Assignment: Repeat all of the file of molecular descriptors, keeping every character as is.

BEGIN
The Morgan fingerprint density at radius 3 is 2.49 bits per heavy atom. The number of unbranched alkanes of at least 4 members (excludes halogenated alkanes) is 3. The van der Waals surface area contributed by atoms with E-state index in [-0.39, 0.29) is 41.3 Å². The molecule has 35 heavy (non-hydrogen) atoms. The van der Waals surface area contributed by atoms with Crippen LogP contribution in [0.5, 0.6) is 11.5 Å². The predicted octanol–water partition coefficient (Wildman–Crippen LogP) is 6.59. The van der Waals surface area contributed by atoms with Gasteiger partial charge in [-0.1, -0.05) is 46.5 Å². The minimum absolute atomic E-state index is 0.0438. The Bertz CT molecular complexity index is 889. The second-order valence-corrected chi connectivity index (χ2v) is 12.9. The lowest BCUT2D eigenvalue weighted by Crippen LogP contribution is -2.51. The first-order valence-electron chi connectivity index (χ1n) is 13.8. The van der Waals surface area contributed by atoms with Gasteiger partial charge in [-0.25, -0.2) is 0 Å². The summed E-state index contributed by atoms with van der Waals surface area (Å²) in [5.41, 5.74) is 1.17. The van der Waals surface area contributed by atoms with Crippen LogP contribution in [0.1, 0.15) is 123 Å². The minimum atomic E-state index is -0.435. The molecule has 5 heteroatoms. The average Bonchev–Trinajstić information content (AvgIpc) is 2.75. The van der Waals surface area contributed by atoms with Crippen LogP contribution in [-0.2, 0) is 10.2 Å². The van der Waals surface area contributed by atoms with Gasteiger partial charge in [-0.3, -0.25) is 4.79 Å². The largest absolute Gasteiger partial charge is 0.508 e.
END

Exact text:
The Morgan fingerprint density at radius 3 is 2.49 bits per heavy atom. The number of unbranched alkanes of at least 4 members (excludes halogenated alkanes) is 3. The van der Waals surface area contributed by atoms with E-state index in [-0.39, 0.29) is 41.3 Å². The molecule has 35 heavy (non-hydrogen) atoms. The van der Waals surface area contributed by atoms with Crippen LogP contribution in [0.5, 0.6) is 11.5 Å². The predicted octanol–water partition coefficient (Wildman–Crippen LogP) is 6.59. The van der Waals surface area contributed by atoms with Gasteiger partial charge in [-0.1, -0.05) is 46.5 Å². The minimum absolute atomic E-state index is 0.0438. The Bertz CT molecular complexity index is 889. The second-order valence-corrected chi connectivity index (χ2v) is 12.9. The lowest BCUT2D eigenvalue weighted by Crippen LogP contribution is -2.51. The first-order valence-electron chi connectivity index (χ1n) is 13.8. The van der Waals surface area contributed by atoms with Gasteiger partial charge in [-0.25, -0.2) is 0 Å². The summed E-state index contributed by atoms with van der Waals surface area (Å²) in [5.41, 5.74) is 1.17. The van der Waals surface area contributed by atoms with Crippen LogP contribution in [0.1, 0.15) is 123 Å². The minimum atomic E-state index is -0.435. The molecule has 5 heteroatoms. The average Bonchev–Trinajstić information content (AvgIpc) is 2.75. The van der Waals surface area contributed by atoms with Crippen LogP contribution in [-0.2, 0) is 10.2 Å². The van der Waals surface area contributed by atoms with Gasteiger partial charge in [-0.3, -0.25) is 4.79 Å². The largest absolute Gasteiger partial charge is 0.508 e.